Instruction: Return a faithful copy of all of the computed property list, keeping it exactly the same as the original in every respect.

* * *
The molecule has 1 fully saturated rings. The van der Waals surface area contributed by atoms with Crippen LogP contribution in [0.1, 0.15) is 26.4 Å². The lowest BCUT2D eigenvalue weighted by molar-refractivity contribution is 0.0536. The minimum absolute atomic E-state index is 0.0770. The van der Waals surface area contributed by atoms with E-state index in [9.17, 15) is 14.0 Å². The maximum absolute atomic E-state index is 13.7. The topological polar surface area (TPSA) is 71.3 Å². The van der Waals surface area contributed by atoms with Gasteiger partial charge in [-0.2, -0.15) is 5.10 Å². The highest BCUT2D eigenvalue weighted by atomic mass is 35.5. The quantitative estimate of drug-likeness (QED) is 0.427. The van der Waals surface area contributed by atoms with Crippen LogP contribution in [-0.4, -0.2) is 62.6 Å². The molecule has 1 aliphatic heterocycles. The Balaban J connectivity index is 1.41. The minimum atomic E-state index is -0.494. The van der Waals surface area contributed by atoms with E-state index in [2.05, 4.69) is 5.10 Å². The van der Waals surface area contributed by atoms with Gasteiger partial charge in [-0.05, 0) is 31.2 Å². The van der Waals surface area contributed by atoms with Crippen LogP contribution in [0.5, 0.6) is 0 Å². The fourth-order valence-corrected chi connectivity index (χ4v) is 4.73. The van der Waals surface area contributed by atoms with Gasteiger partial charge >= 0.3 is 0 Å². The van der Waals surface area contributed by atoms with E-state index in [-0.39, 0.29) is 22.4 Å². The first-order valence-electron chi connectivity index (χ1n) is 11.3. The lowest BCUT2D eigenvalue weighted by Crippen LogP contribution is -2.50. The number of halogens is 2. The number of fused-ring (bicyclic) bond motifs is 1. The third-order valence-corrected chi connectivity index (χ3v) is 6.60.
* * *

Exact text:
The molecule has 1 fully saturated rings. The van der Waals surface area contributed by atoms with Crippen LogP contribution in [0.1, 0.15) is 26.4 Å². The lowest BCUT2D eigenvalue weighted by molar-refractivity contribution is 0.0536. The minimum absolute atomic E-state index is 0.0770. The van der Waals surface area contributed by atoms with E-state index in [9.17, 15) is 14.0 Å². The maximum absolute atomic E-state index is 13.7. The topological polar surface area (TPSA) is 71.3 Å². The van der Waals surface area contributed by atoms with Gasteiger partial charge in [-0.2, -0.15) is 5.10 Å². The highest BCUT2D eigenvalue weighted by atomic mass is 35.5. The quantitative estimate of drug-likeness (QED) is 0.427. The van der Waals surface area contributed by atoms with Crippen LogP contribution in [-0.4, -0.2) is 62.6 Å². The molecule has 1 aliphatic heterocycles. The Balaban J connectivity index is 1.41. The minimum atomic E-state index is -0.494. The van der Waals surface area contributed by atoms with E-state index in [2.05, 4.69) is 5.10 Å². The van der Waals surface area contributed by atoms with Gasteiger partial charge in [-0.05, 0) is 31.2 Å². The van der Waals surface area contributed by atoms with Crippen LogP contribution in [0.5, 0.6) is 0 Å². The fourth-order valence-corrected chi connectivity index (χ4v) is 4.73. The van der Waals surface area contributed by atoms with Gasteiger partial charge >= 0.3 is 0 Å². The van der Waals surface area contributed by atoms with E-state index in [-0.39, 0.29) is 22.4 Å². The first-order valence-electron chi connectivity index (χ1n) is 11.3. The lowest BCUT2D eigenvalue weighted by Crippen LogP contribution is -2.50. The number of halogens is 2. The number of fused-ring (bicyclic) bond motifs is 1. The third-order valence-corrected chi connectivity index (χ3v) is 6.60.